Photos by Jim Fets, courtesy Mark Sassak, except where noted.
Several years ago, Mark Sassak came a hair’s breadth away from owning all three of the 5300 Spyders that Stile Italia built for Bizzarrini. With one in his family since the 1960s and the second hunted down in Italy, the third literally came knocking on his door.
“I was in the middle of building a house, so while I had the money, I would’ve been stretched thin if I bought it,” the Michigan-based car collector said. “You make mistakes in life, and not buying (the third car) was one of them.”
Instead, he called up Don Meluzio, a fellow Bizzarrini enthusiast in Pennsylvania, and passed the opportunity on to him. Don jumped on it and hasn’t let go since. Fortunately, Mark said, he and Don remain good friends, and the two have decided to reunite all three of the Bizzarrini Spyders—the only three built—later this summer at the Concours d’Elegance of America at St. John’s.
Mark’s interest in the Bizzarrini Spyders began with his father, John Sassak, whose business partner, Harold Sarko, in 1967 bought the first production Spyder, serial number BA4 108, and had it tailored to fit him. Giotto Bizzarrini, a former Alfa Romeo and Ferrari engineer and the man who designed the Lamborghini V-12, had decided to build his own cars in 1965; though he built stunningly gorgeous and wonderfully performing cars, he had a hard time finding customers, so he did what he could to make every sale. That meant enlarging the cockpit of BA4 108 for Sarko, adding a center console and glovebox, and painting it red.
Even with all the personalization, Sarko soon lost interest in the car and sold it to John Sassak six months after he bought it. “Dad was looking for a Ferrari, but Sarko told him to buy this instead,” Mark said. “It looked like something out of the future, and he’d take us kids out for rides in it, doing donuts all the way.”
John Sassak eventually sold the Spyder to Mark’s brother, who promptly trashed it and left it for dead on a suburban Detroit road. Mark then bought the car in 1971, fixed it, and spent the next decade or so putting about 20,000 miles on it as a more-or-less everyday car.
At the time, he had only a vague notion of the car’s importance. One of just two Spyders built in addition to the prototype, the car was more than just a 5300 Strada with the roof cut off. Rather, Bizzarrini had Stile Italia and Sibona e Basano handbuild the bodies from aluminum with sharper noses, bigger trunks and a multi-piece top that allowed the cars to adopt a number of shapes: entirely topless, targa-style with rollbar, T-top, or completely enclosed. Like the Strada, the cars came with Chevrolet small-block V-8s under the hood, but positioned back enough to offer close to 50/50 weight distribution.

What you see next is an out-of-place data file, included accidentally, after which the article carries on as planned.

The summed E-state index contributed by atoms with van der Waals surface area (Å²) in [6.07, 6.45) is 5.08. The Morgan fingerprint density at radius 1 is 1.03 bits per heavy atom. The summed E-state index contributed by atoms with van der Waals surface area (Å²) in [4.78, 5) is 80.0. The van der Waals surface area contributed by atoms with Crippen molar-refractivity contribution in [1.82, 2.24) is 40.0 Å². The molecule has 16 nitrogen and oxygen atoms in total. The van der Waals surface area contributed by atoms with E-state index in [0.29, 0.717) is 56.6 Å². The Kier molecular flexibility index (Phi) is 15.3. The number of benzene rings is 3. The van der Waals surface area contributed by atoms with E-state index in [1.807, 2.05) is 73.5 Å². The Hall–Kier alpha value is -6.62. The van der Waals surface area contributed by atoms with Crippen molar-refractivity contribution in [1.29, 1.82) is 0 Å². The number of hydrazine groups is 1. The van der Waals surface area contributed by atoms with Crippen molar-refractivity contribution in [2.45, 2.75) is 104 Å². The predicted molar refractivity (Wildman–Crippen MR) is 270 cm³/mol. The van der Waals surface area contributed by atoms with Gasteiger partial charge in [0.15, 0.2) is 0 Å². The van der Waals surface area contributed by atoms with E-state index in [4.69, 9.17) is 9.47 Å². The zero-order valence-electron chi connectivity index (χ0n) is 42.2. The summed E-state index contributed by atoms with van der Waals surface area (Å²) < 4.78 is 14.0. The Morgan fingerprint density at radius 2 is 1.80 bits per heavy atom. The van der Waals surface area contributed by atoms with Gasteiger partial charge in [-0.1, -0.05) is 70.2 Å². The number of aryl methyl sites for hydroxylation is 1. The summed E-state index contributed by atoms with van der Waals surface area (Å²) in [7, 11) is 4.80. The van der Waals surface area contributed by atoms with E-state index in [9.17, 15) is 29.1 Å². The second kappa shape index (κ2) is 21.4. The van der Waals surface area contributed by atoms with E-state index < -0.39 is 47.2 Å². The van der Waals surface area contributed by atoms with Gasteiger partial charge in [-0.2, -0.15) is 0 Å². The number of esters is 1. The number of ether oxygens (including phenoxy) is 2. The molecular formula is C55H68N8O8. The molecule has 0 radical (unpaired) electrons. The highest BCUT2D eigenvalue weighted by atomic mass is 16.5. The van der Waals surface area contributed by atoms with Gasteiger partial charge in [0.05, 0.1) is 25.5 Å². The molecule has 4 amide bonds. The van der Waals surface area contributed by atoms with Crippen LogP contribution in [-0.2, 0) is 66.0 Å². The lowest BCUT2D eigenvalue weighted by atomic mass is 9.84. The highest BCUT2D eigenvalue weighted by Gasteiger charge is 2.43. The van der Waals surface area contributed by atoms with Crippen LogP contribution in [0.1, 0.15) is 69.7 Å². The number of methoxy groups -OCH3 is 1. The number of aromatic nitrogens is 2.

“Bizzarrini was trying to build his own California Spyders,” Mark explained. “He said they were the most beautiful cars he ever built.”
Photo by Mark Sassak.
A planned production run of 100 fizzled out, though. Bizzarrini sold just two Spyders, the second in 1969, the same year he closed up shop and filed for bankruptcy. He even attempted to convert the prototype (chassis IA3 0245) to production form and sell it, but his efforts went for naught; his lawyer ended up buying the prototype off Bizzarrini during the bankruptcy.
Mark, while restoring his Spyder during the Eighties, grew curious about his car’s pedigree and began to research the other Spyders. That led him to the greater Bizzarrini enthusiast crowd and eventually, in about 2000, to Bizzarrini’s lawyer in Livorno, Italy, who still had the prototype.
“Everybody was tight-lipped about it and some said it didn’t even exist, but I had a friend who could speak Italian call up Bizzarrini directly, and he told us his attorney had it,” Mark said. “So I jumped on the next plane to meet him and explained that I was the best guy to buy the car. I was there for seven days, and I didn’t leave until I had it in a shipping container.”
Even after restoring it to the configuration in which it appeared at the 1966 Geneva and Torino auto shows, he’s rarely shown it alongside his production Spyder. All three Spyders have only appeared together twice so far—once in 2004 at Concorso Italiano, and then in 2011 at a small show in the Poconos in Pennsylvania.
The three Spyders will form a special display at this year’s Concours d’Elegance of America, which will feature 1980s poster cars, early Japanese sports cars, hearses, Bentleys, Pierce-Arrows and Bonneville Streamliners, among other cars.
The 37th annual Concours d’Elegance of America will take place July 24-26 at the Inn at St. John’s in Plymouth, Michigan. For more information, visit ConcoursUSA.org.